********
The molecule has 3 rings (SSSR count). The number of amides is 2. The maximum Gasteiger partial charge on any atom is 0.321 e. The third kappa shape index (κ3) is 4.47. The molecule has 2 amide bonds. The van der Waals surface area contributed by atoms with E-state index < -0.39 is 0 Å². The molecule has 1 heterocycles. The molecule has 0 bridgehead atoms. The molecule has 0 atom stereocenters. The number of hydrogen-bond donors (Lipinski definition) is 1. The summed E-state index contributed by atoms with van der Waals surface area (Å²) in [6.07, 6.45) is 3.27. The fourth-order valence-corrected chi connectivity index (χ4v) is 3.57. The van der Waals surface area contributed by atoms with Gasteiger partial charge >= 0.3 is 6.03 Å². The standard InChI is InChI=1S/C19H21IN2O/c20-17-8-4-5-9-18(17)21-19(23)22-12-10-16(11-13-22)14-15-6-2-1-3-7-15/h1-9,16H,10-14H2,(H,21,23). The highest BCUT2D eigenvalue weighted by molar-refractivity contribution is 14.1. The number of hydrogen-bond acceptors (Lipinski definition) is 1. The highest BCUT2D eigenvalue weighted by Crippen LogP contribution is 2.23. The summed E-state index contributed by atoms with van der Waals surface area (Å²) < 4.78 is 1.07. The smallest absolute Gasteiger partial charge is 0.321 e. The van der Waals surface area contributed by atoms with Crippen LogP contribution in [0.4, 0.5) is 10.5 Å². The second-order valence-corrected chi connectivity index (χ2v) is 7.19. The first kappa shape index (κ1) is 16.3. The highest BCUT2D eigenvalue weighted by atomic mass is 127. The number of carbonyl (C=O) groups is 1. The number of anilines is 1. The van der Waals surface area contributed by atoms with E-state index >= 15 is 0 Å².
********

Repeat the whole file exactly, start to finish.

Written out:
The molecule has 3 rings (SSSR count). The number of amides is 2. The maximum Gasteiger partial charge on any atom is 0.321 e. The third kappa shape index (κ3) is 4.47. The molecule has 2 amide bonds. The van der Waals surface area contributed by atoms with E-state index < -0.39 is 0 Å². The molecule has 1 heterocycles. The molecule has 0 bridgehead atoms. The molecule has 0 atom stereocenters. The number of hydrogen-bond donors (Lipinski definition) is 1. The summed E-state index contributed by atoms with van der Waals surface area (Å²) in [6.07, 6.45) is 3.27. The fourth-order valence-corrected chi connectivity index (χ4v) is 3.57. The van der Waals surface area contributed by atoms with Gasteiger partial charge >= 0.3 is 6.03 Å². The standard InChI is InChI=1S/C19H21IN2O/c20-17-8-4-5-9-18(17)21-19(23)22-12-10-16(11-13-22)14-15-6-2-1-3-7-15/h1-9,16H,10-14H2,(H,21,23). The highest BCUT2D eigenvalue weighted by molar-refractivity contribution is 14.1. The number of hydrogen-bond acceptors (Lipinski definition) is 1. The highest BCUT2D eigenvalue weighted by Crippen LogP contribution is 2.23. The summed E-state index contributed by atoms with van der Waals surface area (Å²) < 4.78 is 1.07. The smallest absolute Gasteiger partial charge is 0.321 e. The van der Waals surface area contributed by atoms with Crippen LogP contribution in [0.4, 0.5) is 10.5 Å². The second-order valence-corrected chi connectivity index (χ2v) is 7.19. The first kappa shape index (κ1) is 16.3. The highest BCUT2D eigenvalue weighted by atomic mass is 127. The number of carbonyl (C=O) groups is 1. The number of anilines is 1. The van der Waals surface area contributed by atoms with E-state index >= 15 is 0 Å².